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Clamping & Friction of Wood

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Title: Clamping & Friction of Wood

I have an architect client who has retained me to do some parapet bracing engineering. He has asked me to confirm the adequacy of his method of fastening diagonal bracing to an existing roof. He uses a 5/8 dia. All-thread rod bent into a U shape that surrounds the top chord of existing wood truss and uses a nut to clamp this hook device tight.

When the braces are perpendicular to the truss, he uses a bolt at each end of a sleeper turned and hooks onto a truss at each end. This locks in the sleeper via bearing of the shank of the hook against the side of the truss top chord. He uses a very similar connection, one clamp at each end of the sleeper, when the sleeper/brace is parallel to the truss. I have questioned the validity of this because it relies on friction. The truss top chord is 1.5 wide and I would be concerned about the following items:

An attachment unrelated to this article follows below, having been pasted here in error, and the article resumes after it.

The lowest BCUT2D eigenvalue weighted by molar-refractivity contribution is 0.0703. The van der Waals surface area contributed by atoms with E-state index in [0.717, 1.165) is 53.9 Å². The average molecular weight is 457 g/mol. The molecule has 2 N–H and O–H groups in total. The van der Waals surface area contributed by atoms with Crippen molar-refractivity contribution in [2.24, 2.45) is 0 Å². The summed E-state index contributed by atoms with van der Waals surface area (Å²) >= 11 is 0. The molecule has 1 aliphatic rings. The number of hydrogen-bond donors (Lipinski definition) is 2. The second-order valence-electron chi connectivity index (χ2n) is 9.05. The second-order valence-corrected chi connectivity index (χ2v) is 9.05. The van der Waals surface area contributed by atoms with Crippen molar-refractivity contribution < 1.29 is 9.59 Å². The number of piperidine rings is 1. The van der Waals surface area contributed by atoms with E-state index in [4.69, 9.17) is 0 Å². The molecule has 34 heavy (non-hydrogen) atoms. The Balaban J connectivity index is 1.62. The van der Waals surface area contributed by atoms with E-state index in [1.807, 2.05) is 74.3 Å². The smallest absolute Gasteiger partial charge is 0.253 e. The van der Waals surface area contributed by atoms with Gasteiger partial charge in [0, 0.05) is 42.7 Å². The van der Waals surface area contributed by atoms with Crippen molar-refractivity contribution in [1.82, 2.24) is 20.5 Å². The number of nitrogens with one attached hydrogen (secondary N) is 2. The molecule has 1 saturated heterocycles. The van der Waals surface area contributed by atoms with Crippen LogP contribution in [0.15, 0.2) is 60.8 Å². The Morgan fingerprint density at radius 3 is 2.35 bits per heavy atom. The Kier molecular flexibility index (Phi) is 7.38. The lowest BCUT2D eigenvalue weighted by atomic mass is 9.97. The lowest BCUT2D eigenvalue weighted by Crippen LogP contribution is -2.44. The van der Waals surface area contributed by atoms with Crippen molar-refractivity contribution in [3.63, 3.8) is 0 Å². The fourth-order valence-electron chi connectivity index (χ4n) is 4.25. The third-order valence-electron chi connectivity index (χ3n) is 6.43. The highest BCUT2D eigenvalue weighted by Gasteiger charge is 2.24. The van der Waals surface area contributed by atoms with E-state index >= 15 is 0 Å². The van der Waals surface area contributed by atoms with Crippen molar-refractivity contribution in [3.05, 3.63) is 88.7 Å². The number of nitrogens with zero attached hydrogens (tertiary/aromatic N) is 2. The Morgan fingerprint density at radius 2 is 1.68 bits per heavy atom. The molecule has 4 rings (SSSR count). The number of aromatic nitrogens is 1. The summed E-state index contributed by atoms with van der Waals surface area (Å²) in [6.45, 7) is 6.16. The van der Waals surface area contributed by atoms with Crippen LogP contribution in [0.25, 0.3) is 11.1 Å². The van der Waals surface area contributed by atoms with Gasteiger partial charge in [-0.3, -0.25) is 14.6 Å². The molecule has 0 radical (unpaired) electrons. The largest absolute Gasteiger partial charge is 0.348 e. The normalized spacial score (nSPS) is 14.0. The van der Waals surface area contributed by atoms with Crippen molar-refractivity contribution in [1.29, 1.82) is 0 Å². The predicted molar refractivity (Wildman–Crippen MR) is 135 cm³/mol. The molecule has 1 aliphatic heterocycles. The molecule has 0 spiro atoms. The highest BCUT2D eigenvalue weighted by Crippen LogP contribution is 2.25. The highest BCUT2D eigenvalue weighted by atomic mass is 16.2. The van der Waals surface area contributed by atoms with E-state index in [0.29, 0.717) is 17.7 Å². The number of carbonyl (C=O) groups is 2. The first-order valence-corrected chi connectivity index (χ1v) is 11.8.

1)      How does he (and more importantly the guy in the field) achieve the required tension through nut tightening to get enough friction.

2)      Tightening of the nut may dig into the top chord and fail it in compression perp to the grain.

Can anyone refer me to something that will give me the following information: Coefficient of friction between steel and wood and how to calculate clamping based on number of turns of the nut or torque (beyond finger tight) on a threaded bolt.

I just cant seem to think this will work without a direct screw in into the top chord. Lags would do the trick but the width of the top chord is too narrow for a lag and I could easily see the top chord being split.

Thanks if anyone can help.

-gerard

Santa Clara, CA